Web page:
My name's Kel.
A couple of questions to help me to understand your situation.
Are you using pneumatic tools to nail with?
Is it paneling that looks like bead board
or actual bead board?
Is it going over drywall or plaster?
Thank you for the answers.
Use a brad that will allow a 1/2" penetration into the framing.
So with countersinking, 1/8" for paneling + 1/2" for drywall + 1/2" penetration = 1 1/8 or 1 1/4" long brad.
If you angle the brads slightly they'll have more holding power.
If the paneling is prefinished try to keep the number of brads to a minimum.
If you're not using battens on the joints
after you install a sheet take a black magic marker and run it along the edge of the joint darkening the drywall. This will make the joint less apparent as the paneling expands and contracts with the seasons.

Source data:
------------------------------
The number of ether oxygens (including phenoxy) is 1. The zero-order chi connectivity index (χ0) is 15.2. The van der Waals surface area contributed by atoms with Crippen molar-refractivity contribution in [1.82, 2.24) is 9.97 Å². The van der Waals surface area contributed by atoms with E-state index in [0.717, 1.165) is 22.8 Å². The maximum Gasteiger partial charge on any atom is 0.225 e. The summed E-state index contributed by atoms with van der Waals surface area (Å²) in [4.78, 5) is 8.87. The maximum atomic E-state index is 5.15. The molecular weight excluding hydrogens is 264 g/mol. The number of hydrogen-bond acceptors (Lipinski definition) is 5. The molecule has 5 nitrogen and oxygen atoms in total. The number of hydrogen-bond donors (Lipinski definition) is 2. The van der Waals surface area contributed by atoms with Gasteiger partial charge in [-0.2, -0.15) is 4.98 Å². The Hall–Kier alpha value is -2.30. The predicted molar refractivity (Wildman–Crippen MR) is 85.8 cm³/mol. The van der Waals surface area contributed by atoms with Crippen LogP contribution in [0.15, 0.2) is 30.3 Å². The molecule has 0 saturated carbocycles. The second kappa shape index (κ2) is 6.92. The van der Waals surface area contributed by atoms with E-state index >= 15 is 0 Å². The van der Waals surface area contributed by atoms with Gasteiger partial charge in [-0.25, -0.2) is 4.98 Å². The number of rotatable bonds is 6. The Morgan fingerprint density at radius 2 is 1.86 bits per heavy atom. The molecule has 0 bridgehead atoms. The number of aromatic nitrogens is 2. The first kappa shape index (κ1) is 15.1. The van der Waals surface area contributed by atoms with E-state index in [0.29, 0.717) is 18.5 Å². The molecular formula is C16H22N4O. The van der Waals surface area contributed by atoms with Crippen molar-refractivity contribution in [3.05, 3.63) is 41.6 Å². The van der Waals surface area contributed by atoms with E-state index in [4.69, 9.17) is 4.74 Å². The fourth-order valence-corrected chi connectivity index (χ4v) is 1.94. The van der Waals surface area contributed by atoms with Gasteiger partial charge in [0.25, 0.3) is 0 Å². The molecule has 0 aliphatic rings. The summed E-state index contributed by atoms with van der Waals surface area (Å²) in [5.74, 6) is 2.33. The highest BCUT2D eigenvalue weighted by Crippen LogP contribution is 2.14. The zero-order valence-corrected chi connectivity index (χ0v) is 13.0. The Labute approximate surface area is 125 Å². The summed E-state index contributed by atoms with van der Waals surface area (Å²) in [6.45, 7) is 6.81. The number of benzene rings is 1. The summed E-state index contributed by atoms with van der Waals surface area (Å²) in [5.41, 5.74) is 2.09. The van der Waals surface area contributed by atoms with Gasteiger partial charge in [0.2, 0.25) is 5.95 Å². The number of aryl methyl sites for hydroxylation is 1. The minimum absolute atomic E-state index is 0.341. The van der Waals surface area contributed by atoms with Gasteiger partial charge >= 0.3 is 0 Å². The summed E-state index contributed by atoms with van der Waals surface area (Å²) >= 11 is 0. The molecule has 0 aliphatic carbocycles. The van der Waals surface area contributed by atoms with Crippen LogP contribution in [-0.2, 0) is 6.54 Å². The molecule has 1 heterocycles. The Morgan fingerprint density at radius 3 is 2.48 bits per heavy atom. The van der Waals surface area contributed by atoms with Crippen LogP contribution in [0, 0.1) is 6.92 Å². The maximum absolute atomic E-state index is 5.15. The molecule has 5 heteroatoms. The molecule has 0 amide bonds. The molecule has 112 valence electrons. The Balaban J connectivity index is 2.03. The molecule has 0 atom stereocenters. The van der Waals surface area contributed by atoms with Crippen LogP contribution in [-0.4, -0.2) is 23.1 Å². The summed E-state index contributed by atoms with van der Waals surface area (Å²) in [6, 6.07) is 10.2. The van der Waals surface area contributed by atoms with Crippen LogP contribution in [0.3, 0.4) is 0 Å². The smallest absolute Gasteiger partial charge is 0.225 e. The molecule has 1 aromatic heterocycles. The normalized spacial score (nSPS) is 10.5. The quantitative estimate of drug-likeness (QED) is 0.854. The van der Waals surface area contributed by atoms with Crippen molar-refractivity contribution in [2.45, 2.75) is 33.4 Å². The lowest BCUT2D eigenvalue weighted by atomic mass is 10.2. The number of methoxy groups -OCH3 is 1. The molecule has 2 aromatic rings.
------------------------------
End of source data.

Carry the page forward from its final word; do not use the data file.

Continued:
You can use a low VOC paneling adhesive. The cartridge will indicate how much to use. Usually a 3/8" diameter bead on the perimeter and on 12" centers for the field. Keep the adhesive about 2" from the perimeter so it doesn't ooze out from the edges.
I prefer to keep the number of fasteners to a minimum, so I find a way to use 2x4 and 1x4 to press the paneling to the wall while the adhesive sets up. I prop off walls and cabinets. Whatever's available.
Does this make sense?
Have I answered your questions?
The usual application is to install the bead board first then the trims over it.
It also depends on the type of trim you're using and the look you're going for.
If I want an older look I'll use a base that's thicker than beaded and run the beaded to rest on top.
Most cap molding for beaded is recessed to fit over the top edge and completely dress the joint.
The easiest approach is to install the beaded paneling first then install the trim. That way you don't have long joints to make work.
Does this answer your question?